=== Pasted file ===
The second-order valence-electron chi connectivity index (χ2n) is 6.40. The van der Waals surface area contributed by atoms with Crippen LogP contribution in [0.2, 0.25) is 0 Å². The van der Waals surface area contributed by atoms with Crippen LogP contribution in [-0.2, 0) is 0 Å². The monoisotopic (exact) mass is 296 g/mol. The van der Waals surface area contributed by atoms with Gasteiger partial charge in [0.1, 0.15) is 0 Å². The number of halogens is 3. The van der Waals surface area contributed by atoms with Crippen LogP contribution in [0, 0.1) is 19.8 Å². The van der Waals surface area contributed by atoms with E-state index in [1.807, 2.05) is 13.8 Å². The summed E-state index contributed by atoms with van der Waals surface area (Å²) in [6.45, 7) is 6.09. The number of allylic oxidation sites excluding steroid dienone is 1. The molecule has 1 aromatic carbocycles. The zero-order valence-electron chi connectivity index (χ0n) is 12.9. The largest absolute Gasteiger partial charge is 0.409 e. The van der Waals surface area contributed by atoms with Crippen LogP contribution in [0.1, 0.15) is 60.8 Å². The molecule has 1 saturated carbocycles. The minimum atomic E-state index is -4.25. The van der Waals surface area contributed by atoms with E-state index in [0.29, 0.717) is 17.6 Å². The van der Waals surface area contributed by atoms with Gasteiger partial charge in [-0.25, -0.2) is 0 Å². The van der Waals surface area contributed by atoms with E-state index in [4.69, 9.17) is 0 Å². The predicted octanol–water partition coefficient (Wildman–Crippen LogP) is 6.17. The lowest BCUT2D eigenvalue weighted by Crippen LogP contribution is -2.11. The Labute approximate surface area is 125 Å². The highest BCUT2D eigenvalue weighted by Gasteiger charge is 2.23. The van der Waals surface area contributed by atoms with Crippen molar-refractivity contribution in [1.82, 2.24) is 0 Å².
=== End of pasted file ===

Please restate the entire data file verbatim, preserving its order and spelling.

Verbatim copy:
The second-order valence-electron chi connectivity index (χ2n) is 6.40. The van der Waals surface area contributed by atoms with Crippen LogP contribution in [0.2, 0.25) is 0 Å². The van der Waals surface area contributed by atoms with Crippen LogP contribution in [-0.2, 0) is 0 Å². The monoisotopic (exact) mass is 296 g/mol. The van der Waals surface area contributed by atoms with Gasteiger partial charge in [0.1, 0.15) is 0 Å². The number of halogens is 3. The van der Waals surface area contributed by atoms with Crippen LogP contribution in [0, 0.1) is 19.8 Å². The van der Waals surface area contributed by atoms with E-state index in [1.807, 2.05) is 13.8 Å². The summed E-state index contributed by atoms with van der Waals surface area (Å²) in [6.45, 7) is 6.09. The number of allylic oxidation sites excluding steroid dienone is 1. The molecule has 1 aromatic carbocycles. The zero-order valence-electron chi connectivity index (χ0n) is 12.9. The largest absolute Gasteiger partial charge is 0.409 e. The van der Waals surface area contributed by atoms with Crippen LogP contribution in [0.1, 0.15) is 60.8 Å². The molecule has 1 saturated carbocycles. The minimum atomic E-state index is -4.25. The van der Waals surface area contributed by atoms with E-state index in [0.29, 0.717) is 17.6 Å². The van der Waals surface area contributed by atoms with Gasteiger partial charge in [-0.25, -0.2) is 0 Å². The van der Waals surface area contributed by atoms with E-state index in [4.69, 9.17) is 0 Å². The predicted octanol–water partition coefficient (Wildman–Crippen LogP) is 6.17. The lowest BCUT2D eigenvalue weighted by Crippen LogP contribution is -2.11. The Labute approximate surface area is 125 Å². The highest BCUT2D eigenvalue weighted by Gasteiger charge is 2.23. The van der Waals surface area contributed by atoms with Crippen molar-refractivity contribution in [1.82, 2.24) is 0 Å².